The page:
Veteran gay rights activist and academic Dennis Altman’s memoir Unrequited Love recently hit the bookshops. He gave the Star Observer’s Andrew M Potts his take on the current state of politics in the US and Australia.

-Your new memoir Unrequited Love: Diary of an Accidental Activist has an overall theme of your relationship and Australia’s relationship with the United States. Could you tell me about that?

I went to the United States as a very young innocent graduate student and I fell in love with the US and I’ve been going backwards and forwards between here and there for four decades. Over that time I’ve become increasingly disillusioned and that explains the title of the book. My sense is, it also parallels the Australian infatuation with the US which I also think is doomed to disappointment.

-In researching the book you discovered that you had developed a number of false memories about your past. Why did you think it was important to include that?

Originally I had thought of another title, which was History as Memory, or Memory as History, and I became very aware that we all constantly recreate our memories and as we get older our memories become the stock for historians to work from. I’m very conscious of that in our community because of the work of groups like the Australian Lesbian and Gay Archives and the Pride History Group in Sydney do. So I became fascinated with these examples where I seem to have misremembered what had taken place. It’s also made me read a lot of other people’s accounts of things a lot more carefully than I might have before.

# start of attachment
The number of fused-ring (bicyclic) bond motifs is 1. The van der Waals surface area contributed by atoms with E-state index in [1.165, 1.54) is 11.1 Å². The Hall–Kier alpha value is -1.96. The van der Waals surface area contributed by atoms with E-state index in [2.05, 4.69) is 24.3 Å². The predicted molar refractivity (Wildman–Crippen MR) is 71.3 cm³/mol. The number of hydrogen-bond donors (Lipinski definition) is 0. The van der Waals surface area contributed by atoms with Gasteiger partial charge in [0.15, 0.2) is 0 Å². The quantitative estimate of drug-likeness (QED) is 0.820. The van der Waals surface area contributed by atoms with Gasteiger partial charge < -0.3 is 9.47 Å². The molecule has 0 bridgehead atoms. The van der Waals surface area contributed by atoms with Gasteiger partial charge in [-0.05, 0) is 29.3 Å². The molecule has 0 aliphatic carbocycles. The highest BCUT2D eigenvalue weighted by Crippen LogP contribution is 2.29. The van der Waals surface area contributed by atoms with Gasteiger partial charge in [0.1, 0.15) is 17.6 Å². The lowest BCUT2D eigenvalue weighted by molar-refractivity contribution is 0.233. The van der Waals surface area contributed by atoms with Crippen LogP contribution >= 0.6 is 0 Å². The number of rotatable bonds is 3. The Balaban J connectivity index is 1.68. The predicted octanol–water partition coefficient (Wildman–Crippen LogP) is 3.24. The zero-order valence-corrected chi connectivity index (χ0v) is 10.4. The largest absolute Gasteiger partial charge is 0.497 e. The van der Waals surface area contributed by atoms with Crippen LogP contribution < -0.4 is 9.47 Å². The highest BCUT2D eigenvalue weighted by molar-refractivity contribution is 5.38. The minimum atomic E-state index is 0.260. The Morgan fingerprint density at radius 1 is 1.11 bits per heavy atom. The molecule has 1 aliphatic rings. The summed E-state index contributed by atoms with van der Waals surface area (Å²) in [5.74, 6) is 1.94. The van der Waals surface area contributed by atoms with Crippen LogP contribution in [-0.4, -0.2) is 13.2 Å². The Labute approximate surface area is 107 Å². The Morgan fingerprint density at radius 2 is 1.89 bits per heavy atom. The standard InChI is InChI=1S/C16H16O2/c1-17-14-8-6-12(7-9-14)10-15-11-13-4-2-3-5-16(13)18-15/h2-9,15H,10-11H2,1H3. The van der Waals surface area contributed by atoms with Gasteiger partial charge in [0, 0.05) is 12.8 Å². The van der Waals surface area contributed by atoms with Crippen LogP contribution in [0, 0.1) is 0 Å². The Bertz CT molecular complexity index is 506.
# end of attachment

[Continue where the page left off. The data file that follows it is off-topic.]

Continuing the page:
-In the book you recount being part of the first gay rights protest in Australia in Sydney in 1971. Can you tell me about that?

The Liberal Party were dealing with a preselection and a very conservative right wing candidate looked like he might get preselected for a very safe Liberal seat. [Campaign Against Moral Persecution co-founder] Lex Watson organised a group of us to go down and demonstrate outside the Liberal Party’s headquarters. There was an enormous sense of “My God! This is possible?” There were around thirty of us, with balloons and posters. A lot of them were straight colleagues of Lex and mine, since we were both in the Government Department at Sydney University. If we were going to have foundation myths of gay politics in Australia that would actually be quite a good one. Certainly Lex’s role. I’m very aware of the way Lex has been written out of the way Sydney’s gay history is being recorded. Lex’s significance is much greater than many people acknowledge. 

-You also recall reading your ASIO file and being a bit disappointed with what they’d collected on you.

They’ve redacted a lot of it so maybe there’s more interesting stuff that I can’t read but there was just mimeographed copies of things that I’d published. Why you need ASIO to do that I’m not sure. If you were following someone who was involved in gay politics in the 1970s, I would have thought ASIO might be looking for closeted people who were vulnerable to blackmail. There was no sign of that whatsoever in my file. What really struck me was what an amateurish operation ASIO was back then.